- Shakespeare with the Lord Chamberlain's Men: Shakespeare and the Burbages became matched up, with Shakespeare becoming the Burbages' principal playwright. Significantly, Shakespeare became one of three official members of the Burbage company. The three members of the company were Richard Burbage, who played the main tragic roles, William Kempe, who played the clown parts, and William Shakespeare, who was the company's poet. Shakespeare had just turned 30. He stayed with this company exclusively for his entire career. With this move, Shakespeare became secure and was given the artistic freedom he needed. It was unusual that the partners of the theater company were actors, and friends in addition. Those whom I just mentioned and Heminge and Condell (who published Shakespeare's collected works in the First Folio after he died all were good friends as well as fellow actors and fellow owners.
- 1594-1598: During the first four years, Shakespeare wrote Love's Labor's Lost, Much Ado About Nothing, A Midsummer Night's Dream, Merchant of Venice, Richard II, Henry IV Part 1, Henry IV Part 2, and Romeo and Juliet. These plays are an artistic advance beyond his earlier plays and established his reputation.
- The old Globe Theater is built:
During the night of Dec. 28, 1598, while the landlord was out of town, the Lord Chamberlain's Men disassembled the Theater beam by beam and carted it across to the south side of the Thames River. There they reassembled the Theater and renamed it the Globe.
It was now in the heart of the entertainment district but outside of the city limits, so it was free of many restrictions. The Globe's neighbors were the Bear Garden (where bear bating was held), brothels, the Swan theater, and Henslowe's theater, the Rose.
The movie gives an excellent sense of what the theater looked like and how close the audience was to the stage, which was thrust out into the audience. Although the audience capacity was 2500, the farthest seat was near by our standards. People in the audience would freely comment on and respond to the plays since the standing audience of "groundlings" might be just two to three feet from the actors.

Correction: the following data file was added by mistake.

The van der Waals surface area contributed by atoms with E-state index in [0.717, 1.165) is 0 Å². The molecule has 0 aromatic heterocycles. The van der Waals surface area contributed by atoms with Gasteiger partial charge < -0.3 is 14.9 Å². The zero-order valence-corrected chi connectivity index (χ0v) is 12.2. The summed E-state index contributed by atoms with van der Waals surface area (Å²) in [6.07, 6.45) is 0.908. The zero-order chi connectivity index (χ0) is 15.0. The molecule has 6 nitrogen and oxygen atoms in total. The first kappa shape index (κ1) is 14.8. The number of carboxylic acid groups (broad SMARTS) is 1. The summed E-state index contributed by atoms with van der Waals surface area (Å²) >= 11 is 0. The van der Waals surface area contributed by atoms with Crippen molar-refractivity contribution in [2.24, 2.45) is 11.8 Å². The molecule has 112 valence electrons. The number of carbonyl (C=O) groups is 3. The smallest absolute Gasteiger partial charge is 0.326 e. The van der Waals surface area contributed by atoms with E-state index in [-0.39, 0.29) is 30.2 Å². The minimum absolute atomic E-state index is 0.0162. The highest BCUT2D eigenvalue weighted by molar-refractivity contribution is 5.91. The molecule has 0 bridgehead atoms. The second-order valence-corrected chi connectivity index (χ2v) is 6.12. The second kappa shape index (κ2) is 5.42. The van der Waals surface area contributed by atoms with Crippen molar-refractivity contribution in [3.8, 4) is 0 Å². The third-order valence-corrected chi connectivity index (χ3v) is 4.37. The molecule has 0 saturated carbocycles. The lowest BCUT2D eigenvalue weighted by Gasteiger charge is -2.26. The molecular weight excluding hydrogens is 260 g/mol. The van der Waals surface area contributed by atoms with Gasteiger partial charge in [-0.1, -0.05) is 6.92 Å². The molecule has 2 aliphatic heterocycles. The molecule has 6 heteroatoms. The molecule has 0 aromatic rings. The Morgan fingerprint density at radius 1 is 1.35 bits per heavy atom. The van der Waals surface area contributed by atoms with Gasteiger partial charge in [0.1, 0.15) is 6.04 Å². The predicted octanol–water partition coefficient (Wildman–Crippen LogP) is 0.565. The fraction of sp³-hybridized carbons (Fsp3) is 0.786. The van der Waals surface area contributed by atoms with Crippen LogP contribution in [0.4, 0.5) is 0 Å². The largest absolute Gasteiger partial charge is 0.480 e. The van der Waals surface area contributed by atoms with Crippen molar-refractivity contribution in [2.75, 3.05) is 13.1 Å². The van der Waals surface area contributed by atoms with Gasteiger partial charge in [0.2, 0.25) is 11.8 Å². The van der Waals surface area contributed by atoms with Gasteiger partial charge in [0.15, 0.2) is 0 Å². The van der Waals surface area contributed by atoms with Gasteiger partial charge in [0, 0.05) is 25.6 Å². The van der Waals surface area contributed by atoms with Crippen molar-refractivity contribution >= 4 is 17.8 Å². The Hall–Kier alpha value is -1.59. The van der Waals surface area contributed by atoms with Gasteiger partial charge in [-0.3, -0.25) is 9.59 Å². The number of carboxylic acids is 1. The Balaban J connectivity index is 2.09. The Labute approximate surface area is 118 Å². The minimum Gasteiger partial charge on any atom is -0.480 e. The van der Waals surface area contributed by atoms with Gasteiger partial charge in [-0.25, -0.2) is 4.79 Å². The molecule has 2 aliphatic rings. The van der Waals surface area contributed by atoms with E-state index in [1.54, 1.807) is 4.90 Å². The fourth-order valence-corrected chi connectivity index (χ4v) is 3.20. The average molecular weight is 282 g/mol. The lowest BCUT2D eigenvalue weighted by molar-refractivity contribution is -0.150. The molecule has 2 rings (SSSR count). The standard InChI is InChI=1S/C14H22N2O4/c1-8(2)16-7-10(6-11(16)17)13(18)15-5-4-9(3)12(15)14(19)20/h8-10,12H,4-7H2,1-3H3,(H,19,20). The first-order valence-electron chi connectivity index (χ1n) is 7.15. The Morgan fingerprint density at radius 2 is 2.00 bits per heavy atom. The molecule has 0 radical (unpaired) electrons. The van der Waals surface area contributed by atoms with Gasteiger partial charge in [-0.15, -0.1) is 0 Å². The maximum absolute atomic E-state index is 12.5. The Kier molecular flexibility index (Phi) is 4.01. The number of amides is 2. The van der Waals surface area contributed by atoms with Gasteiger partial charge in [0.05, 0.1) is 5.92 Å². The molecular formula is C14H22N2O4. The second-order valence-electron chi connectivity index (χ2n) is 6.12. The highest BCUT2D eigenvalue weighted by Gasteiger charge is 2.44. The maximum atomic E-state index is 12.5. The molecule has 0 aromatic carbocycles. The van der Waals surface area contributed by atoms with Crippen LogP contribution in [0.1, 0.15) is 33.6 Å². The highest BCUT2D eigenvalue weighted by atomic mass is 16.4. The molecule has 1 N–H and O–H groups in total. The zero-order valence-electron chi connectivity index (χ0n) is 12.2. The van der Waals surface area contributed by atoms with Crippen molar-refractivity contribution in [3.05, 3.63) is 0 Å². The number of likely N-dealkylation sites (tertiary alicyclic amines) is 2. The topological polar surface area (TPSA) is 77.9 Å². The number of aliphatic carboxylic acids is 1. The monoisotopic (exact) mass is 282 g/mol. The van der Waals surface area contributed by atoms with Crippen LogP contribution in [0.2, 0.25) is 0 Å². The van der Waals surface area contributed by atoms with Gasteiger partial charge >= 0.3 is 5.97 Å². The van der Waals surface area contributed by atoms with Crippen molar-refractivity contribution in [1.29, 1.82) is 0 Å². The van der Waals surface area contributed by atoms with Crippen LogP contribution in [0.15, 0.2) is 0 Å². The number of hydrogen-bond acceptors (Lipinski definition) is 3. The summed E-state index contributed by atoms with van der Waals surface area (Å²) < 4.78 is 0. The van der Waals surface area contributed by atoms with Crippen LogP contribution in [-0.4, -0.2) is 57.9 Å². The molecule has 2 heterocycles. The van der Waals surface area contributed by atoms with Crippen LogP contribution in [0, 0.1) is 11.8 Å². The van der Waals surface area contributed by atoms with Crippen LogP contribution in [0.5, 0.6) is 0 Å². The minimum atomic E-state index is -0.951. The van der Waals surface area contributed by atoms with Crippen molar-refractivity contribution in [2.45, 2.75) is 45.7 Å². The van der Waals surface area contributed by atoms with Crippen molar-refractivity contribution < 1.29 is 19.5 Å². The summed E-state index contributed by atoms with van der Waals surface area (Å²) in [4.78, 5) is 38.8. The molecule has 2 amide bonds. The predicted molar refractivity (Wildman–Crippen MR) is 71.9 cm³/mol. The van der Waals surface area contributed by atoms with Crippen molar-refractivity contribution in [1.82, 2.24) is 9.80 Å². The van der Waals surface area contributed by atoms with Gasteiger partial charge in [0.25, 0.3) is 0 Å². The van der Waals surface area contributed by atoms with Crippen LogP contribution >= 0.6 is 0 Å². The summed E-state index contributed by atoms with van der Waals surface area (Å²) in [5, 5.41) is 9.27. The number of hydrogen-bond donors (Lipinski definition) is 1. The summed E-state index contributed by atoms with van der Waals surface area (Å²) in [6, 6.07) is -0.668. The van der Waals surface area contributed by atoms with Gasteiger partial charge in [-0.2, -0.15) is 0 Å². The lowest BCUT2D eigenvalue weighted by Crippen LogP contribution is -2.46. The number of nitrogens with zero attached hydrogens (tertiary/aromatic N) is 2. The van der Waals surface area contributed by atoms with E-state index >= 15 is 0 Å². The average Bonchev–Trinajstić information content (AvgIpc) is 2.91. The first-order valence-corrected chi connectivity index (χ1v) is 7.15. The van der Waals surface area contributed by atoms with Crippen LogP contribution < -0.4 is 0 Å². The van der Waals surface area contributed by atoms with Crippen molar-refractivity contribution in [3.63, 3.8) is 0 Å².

You can see from the movie that the setup of the theater stage remained the same from scene to scene. Costumes were important but scenery was not used. When you watch the movie, notice the stage thrust out into the audience. Notice how actors could enter from the audience. Notice that the stage has a trap door. It was by Hamlet's father's ghost as well as as the grave for Ophelia in Hamlet. Notice the pillars at the rear of the stage, the doors between the pillars for entrances and exits, and the balcony up above. That balcony is where Juliet is when Romeo comes to gaze upon her.The Lord Chamberlain's Men owned a theater with the catchy name of "Theater." The problem was that they didn't own the land the Theater was built on. They rented the land. When their lease ran out, the landlord tried to gouge them. That caused Shakespeare and the other partners to come up with one of the great schemes in all theater history.
The new Globe Theater, London. ©University of Reading (used with permission)
Here is one of the surviving copies of Shakespeare's First Folio, in the University of Pennsylvania Furness Library. Used with permission.
Shakespeare's acting company. Shakespeare's acting company was what we call a repertory company todaythat is, all the actors stayed together, most from season to season.
Shakespeare, who, as part owner of the building and the company, wrote his plays with the actors in mind. In every play he uses all of them, some in more than one role. He writes the plays with their strengths and weaknesses in mind. As you read a number of his plays, you can see how similar parts are included in each play because he had an actor who could act well in particular kinds of roles for example, the cynical role of Mercutio is just one of a string of parts at this period written for the same actor who could be witty and cynical and dirty.